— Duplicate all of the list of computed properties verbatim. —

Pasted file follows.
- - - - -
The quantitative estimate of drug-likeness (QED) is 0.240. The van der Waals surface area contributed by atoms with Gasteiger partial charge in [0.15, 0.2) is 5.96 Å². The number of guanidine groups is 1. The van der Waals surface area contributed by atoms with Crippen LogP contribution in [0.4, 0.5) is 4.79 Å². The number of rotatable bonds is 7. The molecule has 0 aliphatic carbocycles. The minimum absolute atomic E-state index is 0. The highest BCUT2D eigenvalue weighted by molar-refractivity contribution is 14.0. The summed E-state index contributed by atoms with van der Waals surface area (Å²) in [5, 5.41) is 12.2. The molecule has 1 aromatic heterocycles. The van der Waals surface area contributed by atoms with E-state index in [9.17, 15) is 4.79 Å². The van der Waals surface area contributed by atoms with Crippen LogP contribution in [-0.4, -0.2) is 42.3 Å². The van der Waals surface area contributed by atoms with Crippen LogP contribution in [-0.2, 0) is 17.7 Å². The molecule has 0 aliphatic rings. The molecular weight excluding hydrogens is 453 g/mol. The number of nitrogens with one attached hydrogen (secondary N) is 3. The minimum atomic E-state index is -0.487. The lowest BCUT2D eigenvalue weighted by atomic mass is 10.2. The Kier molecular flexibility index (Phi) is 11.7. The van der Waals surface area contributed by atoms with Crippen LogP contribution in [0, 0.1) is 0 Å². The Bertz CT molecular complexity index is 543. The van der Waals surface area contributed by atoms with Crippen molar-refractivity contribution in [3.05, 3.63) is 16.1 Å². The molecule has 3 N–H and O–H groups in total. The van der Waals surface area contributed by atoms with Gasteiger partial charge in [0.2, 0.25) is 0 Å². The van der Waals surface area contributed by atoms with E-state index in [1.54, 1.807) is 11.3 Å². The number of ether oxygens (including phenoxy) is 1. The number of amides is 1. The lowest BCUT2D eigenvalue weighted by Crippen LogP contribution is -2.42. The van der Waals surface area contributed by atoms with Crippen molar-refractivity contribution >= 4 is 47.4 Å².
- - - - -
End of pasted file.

The quantitative estimate of drug-likeness (QED) is 0.240. The van der Waals surface area contributed by atoms with Gasteiger partial charge in [0.15, 0.2) is 5.96 Å². The number of guanidine groups is 1. The van der Waals surface area contributed by atoms with Crippen LogP contribution in [0.4, 0.5) is 4.79 Å². The number of rotatable bonds is 7. The molecule has 0 aliphatic carbocycles. The minimum absolute atomic E-state index is 0. The highest BCUT2D eigenvalue weighted by molar-refractivity contribution is 14.0. The summed E-state index contributed by atoms with van der Waals surface area (Å²) in [5, 5.41) is 12.2. The molecule has 1 aromatic heterocycles. The van der Waals surface area contributed by atoms with E-state index in [9.17, 15) is 4.79 Å². The van der Waals surface area contributed by atoms with Crippen LogP contribution in [-0.4, -0.2) is 42.3 Å². The van der Waals surface area contributed by atoms with Crippen LogP contribution in [-0.2, 0) is 17.7 Å². The molecule has 0 aliphatic rings. The molecular weight excluding hydrogens is 453 g/mol. The number of nitrogens with one attached hydrogen (secondary N) is 3. The minimum atomic E-state index is -0.487. The lowest BCUT2D eigenvalue weighted by atomic mass is 10.2. The Kier molecular flexibility index (Phi) is 11.7. The van der Waals surface area contributed by atoms with Crippen LogP contribution in [0, 0.1) is 0 Å². The Bertz CT molecular complexity index is 543. The van der Waals surface area contributed by atoms with Crippen molar-refractivity contribution in [3.05, 3.63) is 16.1 Å². The molecule has 3 N–H and O–H groups in total. The van der Waals surface area contributed by atoms with Gasteiger partial charge in [0.2, 0.25) is 0 Å². The van der Waals surface area contributed by atoms with E-state index in [1.54, 1.807) is 11.3 Å². The number of ether oxygens (including phenoxy) is 1. The number of amides is 1. The lowest BCUT2D eigenvalue weighted by Crippen LogP contribution is -2.42. The van der Waals surface area contributed by atoms with Crippen molar-refractivity contribution >= 4 is 47.4 Å².